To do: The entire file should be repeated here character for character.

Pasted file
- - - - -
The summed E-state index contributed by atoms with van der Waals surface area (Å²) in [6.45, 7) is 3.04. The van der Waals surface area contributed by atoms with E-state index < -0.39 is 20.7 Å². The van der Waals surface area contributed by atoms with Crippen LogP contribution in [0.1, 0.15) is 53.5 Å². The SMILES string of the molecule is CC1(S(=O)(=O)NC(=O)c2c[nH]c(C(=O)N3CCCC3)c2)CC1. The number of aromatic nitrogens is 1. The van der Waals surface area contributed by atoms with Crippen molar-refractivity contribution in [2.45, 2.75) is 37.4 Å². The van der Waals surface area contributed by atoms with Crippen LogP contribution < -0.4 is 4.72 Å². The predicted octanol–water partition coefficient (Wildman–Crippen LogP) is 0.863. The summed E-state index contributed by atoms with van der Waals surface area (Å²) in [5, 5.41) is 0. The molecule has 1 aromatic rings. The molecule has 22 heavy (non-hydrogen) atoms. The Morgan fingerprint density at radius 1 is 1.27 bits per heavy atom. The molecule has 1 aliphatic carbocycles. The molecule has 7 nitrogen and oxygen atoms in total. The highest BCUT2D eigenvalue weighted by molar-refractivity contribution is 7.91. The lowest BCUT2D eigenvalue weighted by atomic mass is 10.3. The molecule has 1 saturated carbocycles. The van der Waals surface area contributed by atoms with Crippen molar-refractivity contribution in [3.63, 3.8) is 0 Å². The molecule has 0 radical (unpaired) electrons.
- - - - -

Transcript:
The summed E-state index contributed by atoms with van der Waals surface area (Å²) in [6.45, 7) is 3.04. The van der Waals surface area contributed by atoms with E-state index < -0.39 is 20.7 Å². The van der Waals surface area contributed by atoms with Crippen LogP contribution in [0.1, 0.15) is 53.5 Å². The SMILES string of the molecule is CC1(S(=O)(=O)NC(=O)c2c[nH]c(C(=O)N3CCCC3)c2)CC1. The number of aromatic nitrogens is 1. The van der Waals surface area contributed by atoms with Crippen molar-refractivity contribution in [2.45, 2.75) is 37.4 Å². The van der Waals surface area contributed by atoms with Crippen LogP contribution < -0.4 is 4.72 Å². The predicted octanol–water partition coefficient (Wildman–Crippen LogP) is 0.863. The summed E-state index contributed by atoms with van der Waals surface area (Å²) in [5, 5.41) is 0. The molecule has 1 aromatic rings. The molecule has 22 heavy (non-hydrogen) atoms. The Morgan fingerprint density at radius 1 is 1.27 bits per heavy atom. The molecule has 1 aliphatic carbocycles. The molecule has 7 nitrogen and oxygen atoms in total. The highest BCUT2D eigenvalue weighted by molar-refractivity contribution is 7.91. The lowest BCUT2D eigenvalue weighted by atomic mass is 10.3. The molecule has 1 saturated carbocycles. The van der Waals surface area contributed by atoms with Crippen molar-refractivity contribution in [3.63, 3.8) is 0 Å². The molecule has 0 radical (unpaired) electrons.